A Gift of Remembrance

January 16, 2024

With the holidays here, we are often confronted with absence, the missing of loved ones, family or friends who once gathered with us at special occasions and have since passed away. Recently I was surprised by grief as I set a festive table. On a hammered copper napkin ring, I had written in indelible ink “mom,” signifying my mother’s seat. My mom died last year (at 99). In fact, she was one of the last of our family’s elders who joined us most holidays. Now I would be allotted that ring as “mom” of the family. Without fanfare, my husband and I are suddenly the elders at the table— another sting of grief, a subtle reminder of our own senescence. Yet as legacies endure, we reminisce about the departed. It’s usually the idiosyncrasies we most cherish—their gestures, outfits, my mom’s too sweet, sweet potato casserole. The memories not only give comfort but remind me of the eternal nature of life that hovers at ground level, especially our ancestral DNA.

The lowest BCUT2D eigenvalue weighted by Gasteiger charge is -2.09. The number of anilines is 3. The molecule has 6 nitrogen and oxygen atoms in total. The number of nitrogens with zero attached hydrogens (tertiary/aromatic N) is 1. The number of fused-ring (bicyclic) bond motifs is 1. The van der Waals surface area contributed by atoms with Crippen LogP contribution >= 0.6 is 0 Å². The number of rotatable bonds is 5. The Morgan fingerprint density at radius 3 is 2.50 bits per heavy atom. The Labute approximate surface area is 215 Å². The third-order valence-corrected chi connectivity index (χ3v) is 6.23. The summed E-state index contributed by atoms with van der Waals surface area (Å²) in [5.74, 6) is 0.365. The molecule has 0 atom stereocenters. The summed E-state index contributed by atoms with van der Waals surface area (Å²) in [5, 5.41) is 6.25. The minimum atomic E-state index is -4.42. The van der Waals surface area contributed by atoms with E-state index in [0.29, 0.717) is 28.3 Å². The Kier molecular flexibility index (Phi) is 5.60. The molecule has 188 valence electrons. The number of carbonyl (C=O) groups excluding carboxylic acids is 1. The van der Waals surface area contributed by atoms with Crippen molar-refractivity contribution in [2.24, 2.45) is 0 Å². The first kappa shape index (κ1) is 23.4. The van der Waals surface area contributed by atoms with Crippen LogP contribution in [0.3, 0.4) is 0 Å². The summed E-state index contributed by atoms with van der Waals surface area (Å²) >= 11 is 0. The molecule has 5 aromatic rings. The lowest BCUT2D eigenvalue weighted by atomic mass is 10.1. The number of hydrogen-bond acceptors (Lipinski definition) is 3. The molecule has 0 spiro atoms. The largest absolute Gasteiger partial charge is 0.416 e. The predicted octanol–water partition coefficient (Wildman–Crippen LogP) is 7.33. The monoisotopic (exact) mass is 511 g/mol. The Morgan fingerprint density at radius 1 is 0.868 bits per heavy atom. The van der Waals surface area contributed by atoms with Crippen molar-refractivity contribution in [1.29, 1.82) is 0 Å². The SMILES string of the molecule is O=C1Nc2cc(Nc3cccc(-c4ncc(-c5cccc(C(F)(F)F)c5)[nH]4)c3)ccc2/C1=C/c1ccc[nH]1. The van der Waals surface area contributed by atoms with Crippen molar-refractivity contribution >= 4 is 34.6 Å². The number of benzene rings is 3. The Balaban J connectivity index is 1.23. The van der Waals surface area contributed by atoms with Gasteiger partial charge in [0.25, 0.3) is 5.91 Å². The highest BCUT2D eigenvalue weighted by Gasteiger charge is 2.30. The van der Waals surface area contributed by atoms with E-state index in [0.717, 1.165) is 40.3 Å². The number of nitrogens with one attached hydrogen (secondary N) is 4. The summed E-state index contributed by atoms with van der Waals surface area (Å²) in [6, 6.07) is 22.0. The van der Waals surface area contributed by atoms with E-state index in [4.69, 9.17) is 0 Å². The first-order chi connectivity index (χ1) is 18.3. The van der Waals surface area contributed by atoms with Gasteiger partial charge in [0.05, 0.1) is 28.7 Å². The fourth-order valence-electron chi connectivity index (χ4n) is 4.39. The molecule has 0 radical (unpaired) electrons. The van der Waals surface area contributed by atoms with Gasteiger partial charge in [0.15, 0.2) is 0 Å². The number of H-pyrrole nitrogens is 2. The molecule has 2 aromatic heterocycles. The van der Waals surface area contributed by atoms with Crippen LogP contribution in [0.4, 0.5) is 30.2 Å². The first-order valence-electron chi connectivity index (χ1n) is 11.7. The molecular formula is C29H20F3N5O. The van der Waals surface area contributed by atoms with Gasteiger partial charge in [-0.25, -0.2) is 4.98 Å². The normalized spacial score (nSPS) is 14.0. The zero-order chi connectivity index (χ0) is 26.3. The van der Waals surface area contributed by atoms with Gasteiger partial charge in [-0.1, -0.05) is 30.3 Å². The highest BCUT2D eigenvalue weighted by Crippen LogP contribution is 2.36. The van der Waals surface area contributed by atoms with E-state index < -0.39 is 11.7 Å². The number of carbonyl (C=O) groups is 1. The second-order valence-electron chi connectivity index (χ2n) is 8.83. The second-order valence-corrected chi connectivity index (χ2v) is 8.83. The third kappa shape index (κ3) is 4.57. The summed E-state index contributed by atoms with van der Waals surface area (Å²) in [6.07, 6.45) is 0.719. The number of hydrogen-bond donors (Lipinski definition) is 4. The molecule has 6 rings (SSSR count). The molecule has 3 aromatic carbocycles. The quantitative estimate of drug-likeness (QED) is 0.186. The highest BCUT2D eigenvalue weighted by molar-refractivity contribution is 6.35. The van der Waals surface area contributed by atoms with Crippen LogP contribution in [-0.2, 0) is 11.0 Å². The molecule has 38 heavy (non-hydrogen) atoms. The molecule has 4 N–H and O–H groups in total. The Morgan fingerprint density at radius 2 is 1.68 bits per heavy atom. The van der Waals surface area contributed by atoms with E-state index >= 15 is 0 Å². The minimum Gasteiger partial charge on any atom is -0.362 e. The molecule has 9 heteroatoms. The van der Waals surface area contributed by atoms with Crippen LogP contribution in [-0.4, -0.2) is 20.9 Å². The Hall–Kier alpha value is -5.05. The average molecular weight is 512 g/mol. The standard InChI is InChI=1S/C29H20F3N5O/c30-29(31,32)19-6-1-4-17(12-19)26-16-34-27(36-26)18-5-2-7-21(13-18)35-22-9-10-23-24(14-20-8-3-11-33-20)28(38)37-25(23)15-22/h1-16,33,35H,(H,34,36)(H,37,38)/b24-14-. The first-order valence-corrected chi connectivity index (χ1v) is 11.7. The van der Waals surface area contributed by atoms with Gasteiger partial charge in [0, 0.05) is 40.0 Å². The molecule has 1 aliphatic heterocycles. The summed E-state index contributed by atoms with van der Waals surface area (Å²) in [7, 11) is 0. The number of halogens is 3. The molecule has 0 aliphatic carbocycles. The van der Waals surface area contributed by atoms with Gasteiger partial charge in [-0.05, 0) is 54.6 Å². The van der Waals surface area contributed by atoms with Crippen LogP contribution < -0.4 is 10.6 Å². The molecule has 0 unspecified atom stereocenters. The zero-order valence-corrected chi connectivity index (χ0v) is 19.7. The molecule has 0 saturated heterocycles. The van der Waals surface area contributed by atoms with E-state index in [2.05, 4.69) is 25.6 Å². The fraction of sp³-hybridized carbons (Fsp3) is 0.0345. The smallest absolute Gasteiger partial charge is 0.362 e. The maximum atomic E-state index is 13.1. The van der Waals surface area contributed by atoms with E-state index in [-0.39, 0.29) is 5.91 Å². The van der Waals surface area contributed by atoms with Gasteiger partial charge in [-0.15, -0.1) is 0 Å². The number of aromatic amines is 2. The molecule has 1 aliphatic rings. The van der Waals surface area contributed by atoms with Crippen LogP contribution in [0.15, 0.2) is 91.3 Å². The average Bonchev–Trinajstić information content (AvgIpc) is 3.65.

How to honor this presence? A gift of remembrance can be appropriate this time of year. Don’t overlook the significance of a tree planted in a loved one’s honor, whether at home or a meaningful place. I planted a young dogwood on our property last spring as a tribute to my mother, and I often find myself whispering endearments when I walk by it. Even a small sapling, well-tended, can become a sentinel grown-up someday. As long as the ground is not frozen, trees can be planted into the winter. When the tree awakens from dormancy in the spring, it’s poised to take root. Otherwise, an IOU for March or April does the trick. We can revere a passed loved one and help the Earth flourish with one sensible present.